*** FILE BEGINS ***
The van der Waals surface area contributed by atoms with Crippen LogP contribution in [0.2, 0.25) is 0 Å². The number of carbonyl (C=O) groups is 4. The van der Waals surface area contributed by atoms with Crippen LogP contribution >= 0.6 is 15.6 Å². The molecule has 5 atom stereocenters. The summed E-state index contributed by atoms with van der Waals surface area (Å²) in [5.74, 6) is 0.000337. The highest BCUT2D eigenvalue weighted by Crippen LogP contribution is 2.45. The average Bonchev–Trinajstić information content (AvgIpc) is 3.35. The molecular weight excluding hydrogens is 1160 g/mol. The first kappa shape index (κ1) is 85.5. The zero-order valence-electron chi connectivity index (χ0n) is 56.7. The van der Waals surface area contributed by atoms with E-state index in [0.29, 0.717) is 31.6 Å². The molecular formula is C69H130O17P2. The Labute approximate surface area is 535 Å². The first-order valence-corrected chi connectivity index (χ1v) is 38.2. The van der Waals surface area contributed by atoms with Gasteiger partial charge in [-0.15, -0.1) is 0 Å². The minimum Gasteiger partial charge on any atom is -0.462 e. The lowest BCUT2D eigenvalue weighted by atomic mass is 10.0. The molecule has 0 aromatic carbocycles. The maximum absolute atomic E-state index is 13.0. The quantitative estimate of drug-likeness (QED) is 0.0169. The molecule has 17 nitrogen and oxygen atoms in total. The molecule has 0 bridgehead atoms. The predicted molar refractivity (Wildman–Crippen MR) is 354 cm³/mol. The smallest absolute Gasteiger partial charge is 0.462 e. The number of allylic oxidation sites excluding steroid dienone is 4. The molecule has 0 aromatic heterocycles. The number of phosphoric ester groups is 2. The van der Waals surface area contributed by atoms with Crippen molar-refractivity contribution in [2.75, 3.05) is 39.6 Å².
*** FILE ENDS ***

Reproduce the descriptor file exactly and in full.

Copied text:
The van der Waals surface area contributed by atoms with Crippen LogP contribution in [0.2, 0.25) is 0 Å². The number of carbonyl (C=O) groups is 4. The van der Waals surface area contributed by atoms with Crippen LogP contribution >= 0.6 is 15.6 Å². The molecule has 5 atom stereocenters. The summed E-state index contributed by atoms with van der Waals surface area (Å²) in [5.74, 6) is 0.000337. The highest BCUT2D eigenvalue weighted by Crippen LogP contribution is 2.45. The average Bonchev–Trinajstić information content (AvgIpc) is 3.35. The molecular weight excluding hydrogens is 1160 g/mol. The first kappa shape index (κ1) is 85.5. The zero-order valence-electron chi connectivity index (χ0n) is 56.7. The van der Waals surface area contributed by atoms with E-state index in [0.29, 0.717) is 31.6 Å². The molecular formula is C69H130O17P2. The Labute approximate surface area is 535 Å². The first-order valence-corrected chi connectivity index (χ1v) is 38.2. The van der Waals surface area contributed by atoms with Gasteiger partial charge in [-0.15, -0.1) is 0 Å². The minimum Gasteiger partial charge on any atom is -0.462 e. The lowest BCUT2D eigenvalue weighted by atomic mass is 10.0. The molecule has 0 aromatic carbocycles. The maximum absolute atomic E-state index is 13.0. The quantitative estimate of drug-likeness (QED) is 0.0169. The molecule has 17 nitrogen and oxygen atoms in total. The molecule has 0 bridgehead atoms. The predicted molar refractivity (Wildman–Crippen MR) is 354 cm³/mol. The smallest absolute Gasteiger partial charge is 0.462 e. The number of allylic oxidation sites excluding steroid dienone is 4. The molecule has 0 aromatic heterocycles. The number of phosphoric ester groups is 2. The van der Waals surface area contributed by atoms with Crippen molar-refractivity contribution in [2.75, 3.05) is 39.6 Å².